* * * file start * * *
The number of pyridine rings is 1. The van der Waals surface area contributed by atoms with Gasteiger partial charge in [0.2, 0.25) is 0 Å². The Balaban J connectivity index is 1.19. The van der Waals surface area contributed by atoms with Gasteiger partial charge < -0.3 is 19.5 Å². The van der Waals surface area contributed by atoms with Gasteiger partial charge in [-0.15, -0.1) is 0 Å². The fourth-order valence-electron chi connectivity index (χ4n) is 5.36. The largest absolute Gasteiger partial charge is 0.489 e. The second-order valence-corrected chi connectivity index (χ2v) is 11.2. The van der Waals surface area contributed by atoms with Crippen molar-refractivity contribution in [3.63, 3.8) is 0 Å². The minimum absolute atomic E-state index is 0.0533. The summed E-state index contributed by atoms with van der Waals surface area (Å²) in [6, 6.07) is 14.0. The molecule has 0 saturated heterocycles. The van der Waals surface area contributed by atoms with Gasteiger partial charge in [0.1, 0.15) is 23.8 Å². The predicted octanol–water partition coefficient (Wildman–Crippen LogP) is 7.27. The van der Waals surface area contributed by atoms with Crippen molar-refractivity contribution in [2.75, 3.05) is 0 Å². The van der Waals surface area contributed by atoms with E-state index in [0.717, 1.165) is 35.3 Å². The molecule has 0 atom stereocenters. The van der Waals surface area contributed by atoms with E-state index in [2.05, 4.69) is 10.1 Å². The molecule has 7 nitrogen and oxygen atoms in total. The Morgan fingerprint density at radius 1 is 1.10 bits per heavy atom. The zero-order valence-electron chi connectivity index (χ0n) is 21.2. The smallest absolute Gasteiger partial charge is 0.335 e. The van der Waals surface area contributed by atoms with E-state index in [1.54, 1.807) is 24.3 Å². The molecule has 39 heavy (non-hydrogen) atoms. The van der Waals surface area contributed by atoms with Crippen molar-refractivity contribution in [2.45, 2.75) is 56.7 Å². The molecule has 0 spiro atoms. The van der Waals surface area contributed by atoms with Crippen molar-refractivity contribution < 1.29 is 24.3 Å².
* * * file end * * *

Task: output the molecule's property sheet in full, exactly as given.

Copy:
The number of pyridine rings is 1. The van der Waals surface area contributed by atoms with Gasteiger partial charge in [0.2, 0.25) is 0 Å². The Balaban J connectivity index is 1.19. The van der Waals surface area contributed by atoms with Gasteiger partial charge < -0.3 is 19.5 Å². The van der Waals surface area contributed by atoms with Gasteiger partial charge in [-0.15, -0.1) is 0 Å². The fourth-order valence-electron chi connectivity index (χ4n) is 5.36. The largest absolute Gasteiger partial charge is 0.489 e. The second-order valence-corrected chi connectivity index (χ2v) is 11.2. The van der Waals surface area contributed by atoms with Crippen molar-refractivity contribution in [3.63, 3.8) is 0 Å². The minimum absolute atomic E-state index is 0.0533. The summed E-state index contributed by atoms with van der Waals surface area (Å²) in [6, 6.07) is 14.0. The molecule has 0 saturated heterocycles. The van der Waals surface area contributed by atoms with Gasteiger partial charge in [0.1, 0.15) is 23.8 Å². The predicted octanol–water partition coefficient (Wildman–Crippen LogP) is 7.27. The van der Waals surface area contributed by atoms with Crippen molar-refractivity contribution in [2.75, 3.05) is 0 Å². The van der Waals surface area contributed by atoms with E-state index in [0.717, 1.165) is 35.3 Å². The molecule has 0 atom stereocenters. The van der Waals surface area contributed by atoms with E-state index in [2.05, 4.69) is 10.1 Å². The molecule has 7 nitrogen and oxygen atoms in total. The Morgan fingerprint density at radius 1 is 1.10 bits per heavy atom. The zero-order valence-electron chi connectivity index (χ0n) is 21.2. The smallest absolute Gasteiger partial charge is 0.335 e. The van der Waals surface area contributed by atoms with E-state index in [1.54, 1.807) is 24.3 Å². The molecule has 39 heavy (non-hydrogen) atoms. The van der Waals surface area contributed by atoms with Crippen molar-refractivity contribution in [2.45, 2.75) is 56.7 Å². The molecule has 0 spiro atoms. The van der Waals surface area contributed by atoms with Crippen molar-refractivity contribution < 1.29 is 24.3 Å².